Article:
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Columbus Police Chief: 'Our Resources Are Being Taxed'

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Adora Namigadde
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Chief Kim Jacobs issuing a "call to action and call to peace" on Monday afternoon, amid one of the deadliest years in Columbus history.

After a weekend with three more deaths from shootings, Columbus Division of Police Chief Kim Jacobs issued a "call to action and a call to peace" on Monday afternoon.

Jacobs said the police force needs the public's help in solving and preventing crime in a year when Columbus is experiencing a near record-high homicide rate. Columbus has so far seen 130 homicides in 2017. Only 52 of those cases have been solved.

The city is approaching a record year for homicides. Columbus recorded 139 in 1991.

Jacobs says an increase in indiscriminate shootings, lack of tips and lack of personnel are exacerbating the problem.

“Our resources are being taxed. Our overtime is significant at this point because of the increases. And our garage was full over the weekend, Saturday night, with cruisers that are arresting people,” Jacobs said. “It's not that we don't arrest people. We arrest people all the time, many times for violent crime and carrying guns.”

Jacbos says detectives are being overworked. She says it's best practice to have homicide detectives take lead on three cases a year, but they’ve all had to do more.

The most recent homicide occurred Monday afternoon around 4 p.m., just after Jacobs' press conference. Police say a suspect was arrested and a gun was recovered from the scene.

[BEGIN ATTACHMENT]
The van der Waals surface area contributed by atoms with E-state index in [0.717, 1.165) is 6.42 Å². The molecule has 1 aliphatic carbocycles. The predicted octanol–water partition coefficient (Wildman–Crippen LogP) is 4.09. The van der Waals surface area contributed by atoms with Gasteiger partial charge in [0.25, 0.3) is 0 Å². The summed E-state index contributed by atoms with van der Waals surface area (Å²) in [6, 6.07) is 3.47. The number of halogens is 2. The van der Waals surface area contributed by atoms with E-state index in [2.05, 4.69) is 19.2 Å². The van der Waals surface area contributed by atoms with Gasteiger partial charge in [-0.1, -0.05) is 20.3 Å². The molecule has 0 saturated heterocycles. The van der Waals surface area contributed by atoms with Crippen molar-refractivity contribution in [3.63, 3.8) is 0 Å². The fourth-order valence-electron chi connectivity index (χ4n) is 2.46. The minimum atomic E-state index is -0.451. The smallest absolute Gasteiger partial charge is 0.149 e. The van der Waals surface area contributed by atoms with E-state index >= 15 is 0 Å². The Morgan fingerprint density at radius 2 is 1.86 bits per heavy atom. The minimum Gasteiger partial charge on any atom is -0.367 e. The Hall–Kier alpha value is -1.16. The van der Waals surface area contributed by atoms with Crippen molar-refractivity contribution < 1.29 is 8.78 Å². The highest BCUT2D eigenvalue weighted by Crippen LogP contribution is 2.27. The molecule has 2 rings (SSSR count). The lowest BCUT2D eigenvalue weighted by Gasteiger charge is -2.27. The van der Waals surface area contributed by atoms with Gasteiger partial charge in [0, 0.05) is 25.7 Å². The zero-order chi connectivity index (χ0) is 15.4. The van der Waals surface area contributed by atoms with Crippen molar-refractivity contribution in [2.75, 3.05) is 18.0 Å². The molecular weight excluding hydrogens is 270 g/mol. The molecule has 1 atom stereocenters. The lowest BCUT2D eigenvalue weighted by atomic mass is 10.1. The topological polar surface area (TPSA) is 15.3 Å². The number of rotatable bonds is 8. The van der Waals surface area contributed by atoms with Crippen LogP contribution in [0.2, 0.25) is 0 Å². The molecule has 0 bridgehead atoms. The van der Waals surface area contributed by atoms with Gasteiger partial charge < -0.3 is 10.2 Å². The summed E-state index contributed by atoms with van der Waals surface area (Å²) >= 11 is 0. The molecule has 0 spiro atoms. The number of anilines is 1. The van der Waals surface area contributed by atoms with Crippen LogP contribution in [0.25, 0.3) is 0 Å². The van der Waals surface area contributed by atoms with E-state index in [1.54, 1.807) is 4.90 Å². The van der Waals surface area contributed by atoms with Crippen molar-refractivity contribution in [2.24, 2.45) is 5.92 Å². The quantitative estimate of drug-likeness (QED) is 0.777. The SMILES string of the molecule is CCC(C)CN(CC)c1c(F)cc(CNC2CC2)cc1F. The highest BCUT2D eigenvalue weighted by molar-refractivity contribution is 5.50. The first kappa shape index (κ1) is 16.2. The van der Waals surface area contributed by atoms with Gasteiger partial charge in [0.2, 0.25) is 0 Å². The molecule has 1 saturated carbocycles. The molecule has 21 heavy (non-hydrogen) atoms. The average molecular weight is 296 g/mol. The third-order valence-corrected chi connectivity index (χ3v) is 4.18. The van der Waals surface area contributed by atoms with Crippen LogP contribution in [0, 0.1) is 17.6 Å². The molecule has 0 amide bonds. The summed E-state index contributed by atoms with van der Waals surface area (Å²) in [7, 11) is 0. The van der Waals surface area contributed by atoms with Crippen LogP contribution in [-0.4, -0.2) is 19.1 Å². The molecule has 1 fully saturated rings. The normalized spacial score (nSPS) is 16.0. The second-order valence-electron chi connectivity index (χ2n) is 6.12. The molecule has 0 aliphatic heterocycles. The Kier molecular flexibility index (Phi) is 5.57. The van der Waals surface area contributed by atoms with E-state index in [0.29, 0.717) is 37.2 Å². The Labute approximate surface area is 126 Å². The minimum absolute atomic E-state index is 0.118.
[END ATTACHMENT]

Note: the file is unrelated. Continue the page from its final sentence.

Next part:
Jacobs says the opioid crisis has also played a role in the homicide increase.

Just a few weeks ago, we made an arrest of a vehicle that was carrying more fentanyl than we've ever seen before," Jacobs says. "Might be one of the largest fentanyl seizures in the country. That means there's a huge demand for drugs here.”

She says more people are turning to guns for disputes that, in the past, may have been solved through other means.

“Turf wars, whether it's over drugs, whether it's over gangs, whether it's over intimate partners," Jacobs says. "All of that kind of thing, there are disputes that are being handled with firearms now that used to be handled in less lethal ways.”

Jacobs says she wants as many more officers on staff as the city can afford, and will speak to Columbus City Council on Wednesday night. She also says people should call Columbus Police if they have any information on unsolved crimes in the city. 

Correction: In an earlier version of the story, it was reported 2017 was a record year for homicides. The actual record is 139 in 1991.

Adora Namigadde was a reporter for 89.7 NPR News. She joined WOSU News in February 2017. A Michigan native, she graduated from Wayne State University with a B.A. in Broadcast Journalism and a minor in French.